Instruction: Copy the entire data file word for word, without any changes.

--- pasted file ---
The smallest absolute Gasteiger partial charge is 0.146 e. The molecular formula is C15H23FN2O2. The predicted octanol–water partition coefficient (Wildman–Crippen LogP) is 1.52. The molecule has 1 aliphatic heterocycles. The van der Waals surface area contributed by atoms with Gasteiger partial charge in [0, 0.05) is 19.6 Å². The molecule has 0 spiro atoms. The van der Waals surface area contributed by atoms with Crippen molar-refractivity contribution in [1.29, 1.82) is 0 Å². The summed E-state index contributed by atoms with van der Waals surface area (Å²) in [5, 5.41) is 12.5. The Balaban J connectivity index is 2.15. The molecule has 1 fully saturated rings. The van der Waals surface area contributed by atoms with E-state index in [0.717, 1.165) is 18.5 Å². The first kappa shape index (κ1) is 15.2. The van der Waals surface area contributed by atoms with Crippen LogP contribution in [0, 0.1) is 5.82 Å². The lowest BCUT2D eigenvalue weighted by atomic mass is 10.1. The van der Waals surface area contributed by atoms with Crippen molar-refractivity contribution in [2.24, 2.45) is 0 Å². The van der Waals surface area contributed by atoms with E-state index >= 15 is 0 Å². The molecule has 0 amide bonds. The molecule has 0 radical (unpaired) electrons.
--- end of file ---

The smallest absolute Gasteiger partial charge is 0.146 e. The molecular formula is C15H23FN2O2. The predicted octanol–water partition coefficient (Wildman–Crippen LogP) is 1.52. The molecule has 1 aliphatic heterocycles. The van der Waals surface area contributed by atoms with Gasteiger partial charge in [0, 0.05) is 19.6 Å². The molecule has 0 spiro atoms. The van der Waals surface area contributed by atoms with Crippen molar-refractivity contribution in [1.29, 1.82) is 0 Å². The summed E-state index contributed by atoms with van der Waals surface area (Å²) in [5, 5.41) is 12.5. The Balaban J connectivity index is 2.15. The molecule has 1 fully saturated rings. The van der Waals surface area contributed by atoms with E-state index in [0.717, 1.165) is 18.5 Å². The first kappa shape index (κ1) is 15.2. The van der Waals surface area contributed by atoms with Crippen LogP contribution in [0, 0.1) is 5.82 Å². The lowest BCUT2D eigenvalue weighted by atomic mass is 10.1. The van der Waals surface area contributed by atoms with Crippen molar-refractivity contribution in [2.24, 2.45) is 0 Å². The van der Waals surface area contributed by atoms with E-state index >= 15 is 0 Å². The molecule has 0 amide bonds. The molecule has 0 radical (unpaired) electrons.